The book narrates the life, education, and professional career of Steven Holl with numerous interesting details and quotes from the architect himself. Appropriately, the story begins with his teachers, studies, and early travels. It is striking that Holl speaks almost exclusively of influences from historical architecture and architects, not of contemporary architecture. The most important teachers for Holl at the University of Washington in Seattle were the architectural historian Hermann Pundt, of German origin and a specialist on Friedrich Schinkel, and Richard Haag, the landscape architect who taught that in order to design a landscape, one has to actually “be the site.” Moreover, to me Steven Holl has gratefully reminisced on Pundt’s method of teaching architectural history solely through the works of Filippo Brunelleschi, Friedrich Schinkel, Louis Sullivan, and Frank Lloyd Wright. “It was a very particular, very focused education – I didn’t know who Le Corbusier was until after I graduated.” Another very important formative experience was his participation in the newly established, semester-long program in Rome organized by Professor Astra Zarina, the first woman ever to win the Rome Prize in architecture from the American Academy in Rome. 

Every single morning in Rome, Holl went to the Pantheon to watch the sunlight entering the magnificent space. This could have ignited Holl’s career-long routine of painting small size watercolors (12.5 x 17.0 cm.) in the morning, and must have had its influence in sensitizing his imagination and the interplay of visual and embodied imagery. His morning sketches usually study spatial perceptions and material experiences in general, or concrete ideas for concurrent projects. The total number of Holl’s watercolors is in the astounding category of 20,000. “For me the original sketch must start with an analogue process intimately connecting mind-hand-eye. I feel this is the only way to be completely connected to the subtleties and qualities of the role intuition plays in conception. In the initial drawing, I feel a direct connection to spiritual meaning and the fusion of idea and space conception.”

Thinking of Steven Holl’s early influences, his experiences working in the office of Lawrence Halprin, the significant landscape architect who developed specific systems of ‘scoring’ to express the experiential continua of spatial and environmental experiences, must have also made an impact. Halprin’s scores are related to Holl’s metaphors, and they both bring musical scores to mind. However, while Halprin’s scores are notations to mediate sequential experiences, Holl uses metaphors as drivers in his design process. Another incident of great consequence was Holl’s appointment into a fulltime, tenure-track position at Columbia University by James Polshek in the year 1981, although Holl had executed only two minor buildings by that time.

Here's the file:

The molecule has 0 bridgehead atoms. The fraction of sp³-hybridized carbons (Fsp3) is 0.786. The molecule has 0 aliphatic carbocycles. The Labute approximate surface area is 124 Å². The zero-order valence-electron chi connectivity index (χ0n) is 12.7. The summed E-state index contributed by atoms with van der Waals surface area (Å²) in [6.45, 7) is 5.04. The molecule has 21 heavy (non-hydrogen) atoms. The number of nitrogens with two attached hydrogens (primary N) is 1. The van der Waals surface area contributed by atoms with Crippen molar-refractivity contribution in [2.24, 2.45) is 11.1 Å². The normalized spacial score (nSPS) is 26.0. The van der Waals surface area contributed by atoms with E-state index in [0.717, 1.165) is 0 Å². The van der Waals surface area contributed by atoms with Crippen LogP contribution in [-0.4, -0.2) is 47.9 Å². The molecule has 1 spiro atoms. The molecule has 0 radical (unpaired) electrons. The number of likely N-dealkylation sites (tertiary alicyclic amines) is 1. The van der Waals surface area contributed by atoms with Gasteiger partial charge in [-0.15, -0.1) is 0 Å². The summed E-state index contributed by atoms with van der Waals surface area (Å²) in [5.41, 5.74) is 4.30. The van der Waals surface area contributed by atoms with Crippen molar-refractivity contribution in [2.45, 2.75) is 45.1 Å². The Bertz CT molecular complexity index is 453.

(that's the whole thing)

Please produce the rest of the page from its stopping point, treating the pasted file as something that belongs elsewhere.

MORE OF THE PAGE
Besides his intense design practice, Steven Holl has been actively engaged in writing throughout his career. His list of writings is remarkable, from the Pamphlet Architecture publication (begun in 1977 in collaboration with William Stout) to a series of thematically focused studies, such as Anchoring (1989), Questions of Perception (1994), Intertwining (1996), Parallax (2000), Luminosity / Porosity (2006), Black Swan Theory (2007), Urbanism: Working with Doubt (2009), and Urban Hopes (2014).

The Mixed Aesthetic

Yet another reason why Steven Holl’s works are not accepted by everybody could well be that he does not aim at a rational and linear logic, apparent simplicity, or the standard sleek architectural aesthetic, but instead seeks juxtapositions, fused and hybrid ideas, or a multi-polar logic. He seems to be always working with a ‘linked’ or ‘sliding’ reasoning, in which phenomena unnoticeably turn into alternative ideas or even opposites. As Alvar Aalto (Steven Holl received the Alvar Aalto Medal in 1998) once concluded: “In every case [of creative work] opposites must be reconciled […]. This harmony cannot be achieved by any other means than art.”

Early modern architecture developed side by side with the arts, but during the past few decades architecture has increasingly turned into a self-sufficient and technocratic discipline. An especially meaningful aspect of Steven Holl’s work is his use of ideas and images usually connected with the arts (one of his greatest influences in life has been Paul Klee, who also played the violin), and especially from music. The Stretto House in Dallas, Texas, is based on the stretto structure of Béla Bartók’s Music for String, Percussion and Celesta (1936). For his art gallery in Seoul, South Korea (2008- 2012), Holl drew inspiration from a never-performed composition of Itván Anhelt, entitled Symphony of Modules (1967). On the other hand, his Sarphatisstraat Offices Addition in Amsterdam (1996-2000) is based on the Menger Sponge concept and the music notation elements of Morton Feldman’s Patterns in a Chromatic Field, composed for cello and piano (1981).

Steven Holl condenses his approach succinctly: “The work can have a kind of overall integrity and presence of feeling of space, light, material, and detail, which gives it an absolute emotional and moving experiential quality. That’s something that should always remain a goal.”